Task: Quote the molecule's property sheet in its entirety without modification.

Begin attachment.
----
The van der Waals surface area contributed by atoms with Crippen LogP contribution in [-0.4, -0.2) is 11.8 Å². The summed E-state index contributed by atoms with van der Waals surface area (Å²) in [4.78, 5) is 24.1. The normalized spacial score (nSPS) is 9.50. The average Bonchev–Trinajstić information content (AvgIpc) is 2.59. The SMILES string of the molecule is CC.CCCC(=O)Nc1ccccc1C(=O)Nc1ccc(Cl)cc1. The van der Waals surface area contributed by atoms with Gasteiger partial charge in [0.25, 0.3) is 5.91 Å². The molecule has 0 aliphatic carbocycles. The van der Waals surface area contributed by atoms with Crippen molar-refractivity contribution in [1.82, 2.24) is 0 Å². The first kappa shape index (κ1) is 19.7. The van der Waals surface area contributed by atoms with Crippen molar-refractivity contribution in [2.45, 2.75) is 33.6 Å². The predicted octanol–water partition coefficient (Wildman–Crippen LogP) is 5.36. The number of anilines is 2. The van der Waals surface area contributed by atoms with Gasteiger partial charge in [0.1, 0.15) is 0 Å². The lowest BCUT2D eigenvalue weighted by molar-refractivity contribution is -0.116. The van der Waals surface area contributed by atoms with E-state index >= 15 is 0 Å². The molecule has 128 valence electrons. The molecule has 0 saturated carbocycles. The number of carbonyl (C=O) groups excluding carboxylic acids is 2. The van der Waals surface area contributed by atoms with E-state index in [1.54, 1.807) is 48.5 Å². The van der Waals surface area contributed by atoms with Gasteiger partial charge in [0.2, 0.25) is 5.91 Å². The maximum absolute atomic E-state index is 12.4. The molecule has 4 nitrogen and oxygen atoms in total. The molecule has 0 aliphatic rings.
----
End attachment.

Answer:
The van der Waals surface area contributed by atoms with Crippen LogP contribution in [-0.4, -0.2) is 11.8 Å². The summed E-state index contributed by atoms with van der Waals surface area (Å²) in [4.78, 5) is 24.1. The normalized spacial score (nSPS) is 9.50. The average Bonchev–Trinajstić information content (AvgIpc) is 2.59. The SMILES string of the molecule is CC.CCCC(=O)Nc1ccccc1C(=O)Nc1ccc(Cl)cc1. The van der Waals surface area contributed by atoms with Gasteiger partial charge in [0.25, 0.3) is 5.91 Å². The molecule has 0 aliphatic carbocycles. The van der Waals surface area contributed by atoms with Crippen molar-refractivity contribution in [1.82, 2.24) is 0 Å². The first kappa shape index (κ1) is 19.7. The van der Waals surface area contributed by atoms with Crippen molar-refractivity contribution in [2.45, 2.75) is 33.6 Å². The predicted octanol–water partition coefficient (Wildman–Crippen LogP) is 5.36. The number of anilines is 2. The van der Waals surface area contributed by atoms with Gasteiger partial charge in [0.1, 0.15) is 0 Å². The lowest BCUT2D eigenvalue weighted by molar-refractivity contribution is -0.116. The van der Waals surface area contributed by atoms with E-state index >= 15 is 0 Å². The molecule has 128 valence electrons. The molecule has 0 saturated carbocycles. The number of carbonyl (C=O) groups excluding carboxylic acids is 2. The van der Waals surface area contributed by atoms with E-state index in [1.54, 1.807) is 48.5 Å². The van der Waals surface area contributed by atoms with Gasteiger partial charge in [0.2, 0.25) is 5.91 Å². The maximum absolute atomic E-state index is 12.4. The molecule has 4 nitrogen and oxygen atoms in total. The molecule has 0 aliphatic rings.